The kind of fracking, or fracturing, we are facing today in no way resembles the quiet, nonthreatening techniques for oil and gas drilling of earlier times. This is why the industry has been touting its new method, newly named "fracking," and geared toward fracturing very deep rock formations (Marcellus and Utica rock layers in the Appalachian region).
Your Nov. 1 editorial misrepresents this new, highly invasive approach to our national thirst for fuel. In this Halloween season, it seems you are dressing a ghoul in a child's suit.
Each new gas well requires 5 million gallons of water. We do not have water to spare. West Virginia has been one of the last strongholds of drinking water; and when we have enough here, we have benefited from exporting it to an increasingly drought-ravaged world.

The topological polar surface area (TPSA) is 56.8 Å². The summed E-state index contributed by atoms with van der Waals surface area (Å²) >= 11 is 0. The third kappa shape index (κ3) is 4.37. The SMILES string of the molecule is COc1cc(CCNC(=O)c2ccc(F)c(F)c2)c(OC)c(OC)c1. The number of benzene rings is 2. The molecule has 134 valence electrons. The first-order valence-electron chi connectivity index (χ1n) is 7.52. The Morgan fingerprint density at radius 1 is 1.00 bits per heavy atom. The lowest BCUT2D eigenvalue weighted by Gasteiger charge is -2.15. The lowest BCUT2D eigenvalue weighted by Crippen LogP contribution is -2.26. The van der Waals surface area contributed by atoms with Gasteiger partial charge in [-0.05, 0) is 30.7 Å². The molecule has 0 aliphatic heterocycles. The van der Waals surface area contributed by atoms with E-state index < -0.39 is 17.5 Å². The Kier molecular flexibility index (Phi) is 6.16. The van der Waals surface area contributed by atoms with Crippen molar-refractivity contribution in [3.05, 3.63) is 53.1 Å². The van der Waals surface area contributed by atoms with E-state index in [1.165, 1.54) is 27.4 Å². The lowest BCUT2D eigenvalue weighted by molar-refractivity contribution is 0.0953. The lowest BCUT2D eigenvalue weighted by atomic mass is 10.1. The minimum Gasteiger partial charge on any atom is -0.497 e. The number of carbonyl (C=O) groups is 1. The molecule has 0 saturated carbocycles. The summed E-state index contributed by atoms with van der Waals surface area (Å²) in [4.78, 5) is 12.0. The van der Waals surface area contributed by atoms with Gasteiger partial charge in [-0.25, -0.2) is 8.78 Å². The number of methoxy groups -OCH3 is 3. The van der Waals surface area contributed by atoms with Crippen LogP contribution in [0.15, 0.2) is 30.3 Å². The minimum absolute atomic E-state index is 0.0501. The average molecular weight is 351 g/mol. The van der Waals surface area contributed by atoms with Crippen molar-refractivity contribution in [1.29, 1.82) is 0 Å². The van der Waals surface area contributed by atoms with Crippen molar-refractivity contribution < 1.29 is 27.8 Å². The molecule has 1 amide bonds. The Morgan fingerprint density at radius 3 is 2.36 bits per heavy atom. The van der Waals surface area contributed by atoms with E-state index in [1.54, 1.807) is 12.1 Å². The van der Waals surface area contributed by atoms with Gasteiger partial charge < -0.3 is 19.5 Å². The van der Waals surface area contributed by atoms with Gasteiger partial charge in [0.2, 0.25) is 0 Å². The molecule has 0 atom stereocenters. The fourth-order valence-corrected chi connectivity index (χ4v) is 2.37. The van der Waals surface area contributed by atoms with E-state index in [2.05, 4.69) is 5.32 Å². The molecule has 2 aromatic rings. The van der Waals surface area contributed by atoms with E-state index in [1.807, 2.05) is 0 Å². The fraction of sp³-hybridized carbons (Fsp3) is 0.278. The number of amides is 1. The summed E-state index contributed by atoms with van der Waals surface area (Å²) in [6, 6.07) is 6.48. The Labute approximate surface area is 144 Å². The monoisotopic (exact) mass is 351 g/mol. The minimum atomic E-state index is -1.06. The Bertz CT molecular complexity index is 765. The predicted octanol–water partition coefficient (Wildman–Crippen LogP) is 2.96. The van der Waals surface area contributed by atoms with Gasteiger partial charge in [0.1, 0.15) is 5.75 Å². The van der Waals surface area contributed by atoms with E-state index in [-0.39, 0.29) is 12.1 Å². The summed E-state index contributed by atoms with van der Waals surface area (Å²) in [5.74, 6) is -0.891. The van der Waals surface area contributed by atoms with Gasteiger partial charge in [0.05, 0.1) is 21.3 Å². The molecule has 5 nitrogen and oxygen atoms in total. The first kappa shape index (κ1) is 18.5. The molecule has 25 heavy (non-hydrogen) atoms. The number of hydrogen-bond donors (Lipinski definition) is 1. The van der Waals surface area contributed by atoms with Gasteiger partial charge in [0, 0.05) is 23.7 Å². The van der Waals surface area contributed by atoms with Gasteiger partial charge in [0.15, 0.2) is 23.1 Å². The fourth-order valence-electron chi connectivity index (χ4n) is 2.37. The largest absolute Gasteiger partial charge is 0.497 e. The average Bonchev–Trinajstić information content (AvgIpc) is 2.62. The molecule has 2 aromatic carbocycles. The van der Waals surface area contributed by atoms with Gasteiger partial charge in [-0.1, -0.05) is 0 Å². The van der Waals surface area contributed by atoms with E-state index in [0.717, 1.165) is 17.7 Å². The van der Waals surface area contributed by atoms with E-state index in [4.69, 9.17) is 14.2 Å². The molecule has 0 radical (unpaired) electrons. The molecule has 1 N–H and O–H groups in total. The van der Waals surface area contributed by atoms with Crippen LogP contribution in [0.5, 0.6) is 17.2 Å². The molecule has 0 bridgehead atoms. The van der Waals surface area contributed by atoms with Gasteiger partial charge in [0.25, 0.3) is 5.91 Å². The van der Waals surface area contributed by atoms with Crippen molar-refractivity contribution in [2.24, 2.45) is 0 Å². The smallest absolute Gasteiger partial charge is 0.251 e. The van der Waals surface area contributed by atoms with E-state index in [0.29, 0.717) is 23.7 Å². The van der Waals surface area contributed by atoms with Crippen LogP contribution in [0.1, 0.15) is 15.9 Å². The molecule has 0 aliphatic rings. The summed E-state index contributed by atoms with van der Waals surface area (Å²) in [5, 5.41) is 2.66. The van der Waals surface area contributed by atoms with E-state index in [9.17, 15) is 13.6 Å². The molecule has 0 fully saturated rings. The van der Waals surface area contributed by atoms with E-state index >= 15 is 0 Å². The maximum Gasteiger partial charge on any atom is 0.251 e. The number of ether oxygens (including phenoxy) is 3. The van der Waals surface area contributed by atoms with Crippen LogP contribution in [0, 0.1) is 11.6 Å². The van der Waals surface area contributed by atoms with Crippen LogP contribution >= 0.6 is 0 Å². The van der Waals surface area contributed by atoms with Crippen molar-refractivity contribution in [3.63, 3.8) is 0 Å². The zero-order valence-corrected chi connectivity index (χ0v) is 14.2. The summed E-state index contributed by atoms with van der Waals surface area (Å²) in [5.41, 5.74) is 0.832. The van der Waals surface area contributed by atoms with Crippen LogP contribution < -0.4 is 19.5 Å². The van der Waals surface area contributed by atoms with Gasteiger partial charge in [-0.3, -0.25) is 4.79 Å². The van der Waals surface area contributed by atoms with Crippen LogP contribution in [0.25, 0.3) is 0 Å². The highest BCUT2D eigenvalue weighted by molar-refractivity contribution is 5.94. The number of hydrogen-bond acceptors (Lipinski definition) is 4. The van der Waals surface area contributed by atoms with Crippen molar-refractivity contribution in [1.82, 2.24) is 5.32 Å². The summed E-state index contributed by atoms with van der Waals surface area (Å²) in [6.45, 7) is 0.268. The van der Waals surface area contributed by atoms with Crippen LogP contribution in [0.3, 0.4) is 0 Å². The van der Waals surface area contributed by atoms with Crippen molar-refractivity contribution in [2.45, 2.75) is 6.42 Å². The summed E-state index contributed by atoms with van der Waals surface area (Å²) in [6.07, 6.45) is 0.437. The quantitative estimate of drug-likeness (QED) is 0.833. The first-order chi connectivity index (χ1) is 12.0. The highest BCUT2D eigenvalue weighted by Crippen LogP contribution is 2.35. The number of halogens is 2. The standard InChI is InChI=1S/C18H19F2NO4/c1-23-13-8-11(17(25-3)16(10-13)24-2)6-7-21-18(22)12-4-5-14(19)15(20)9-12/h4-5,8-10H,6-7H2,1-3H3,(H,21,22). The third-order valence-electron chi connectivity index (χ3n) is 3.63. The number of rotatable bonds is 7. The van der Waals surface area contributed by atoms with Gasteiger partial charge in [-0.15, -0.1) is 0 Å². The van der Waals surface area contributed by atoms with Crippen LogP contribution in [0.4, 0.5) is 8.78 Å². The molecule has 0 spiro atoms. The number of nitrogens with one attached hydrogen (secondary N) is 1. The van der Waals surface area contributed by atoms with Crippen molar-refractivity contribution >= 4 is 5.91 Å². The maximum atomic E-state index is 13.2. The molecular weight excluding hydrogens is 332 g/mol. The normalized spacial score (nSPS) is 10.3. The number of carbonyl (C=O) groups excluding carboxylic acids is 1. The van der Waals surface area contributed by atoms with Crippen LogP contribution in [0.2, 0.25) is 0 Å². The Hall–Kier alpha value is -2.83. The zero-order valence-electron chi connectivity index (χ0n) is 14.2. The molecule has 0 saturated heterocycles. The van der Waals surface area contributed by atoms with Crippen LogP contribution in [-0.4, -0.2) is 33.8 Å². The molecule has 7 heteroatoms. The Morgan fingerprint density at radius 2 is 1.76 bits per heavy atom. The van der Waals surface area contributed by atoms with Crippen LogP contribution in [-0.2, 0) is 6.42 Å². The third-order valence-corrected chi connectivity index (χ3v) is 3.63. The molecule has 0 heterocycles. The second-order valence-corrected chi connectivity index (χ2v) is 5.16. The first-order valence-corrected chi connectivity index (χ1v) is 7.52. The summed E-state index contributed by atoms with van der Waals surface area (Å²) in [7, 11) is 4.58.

I appreciate your support of full disclosure of the deadly chemicals involved in breaking through deep layers of hard rock to drill for natural gas. You state that 99 percent of the fluid used to frack a well is water. You neglect to mention that since each well requires so much fluid, that 1 percent of the toxic chemicals amounts to a great deal: 50,000 gallons of poison per well.
The oil and gas industry does a cruel deed when it offers large checks to people with limited means. It will take all the strength we have to reject the offer and remind ourselves that there is no free lunch. People nationwide are losing their water and becoming seriously ill from well fumes on their land. They made the mistake. We must learn.
We owe it to ourselves and our neighbors to get our water tested before it becomes contaminated, because unfortunately the holding tanks can and do leak. Learn from the West Virginia Surface Owner's Rights Organization, wvsoro.org. We owe it to the land, the water and our descendents to pull off the industry's mask of innocence and find the fortitude to say no to oil and gas drilling.
Carrie N. Kline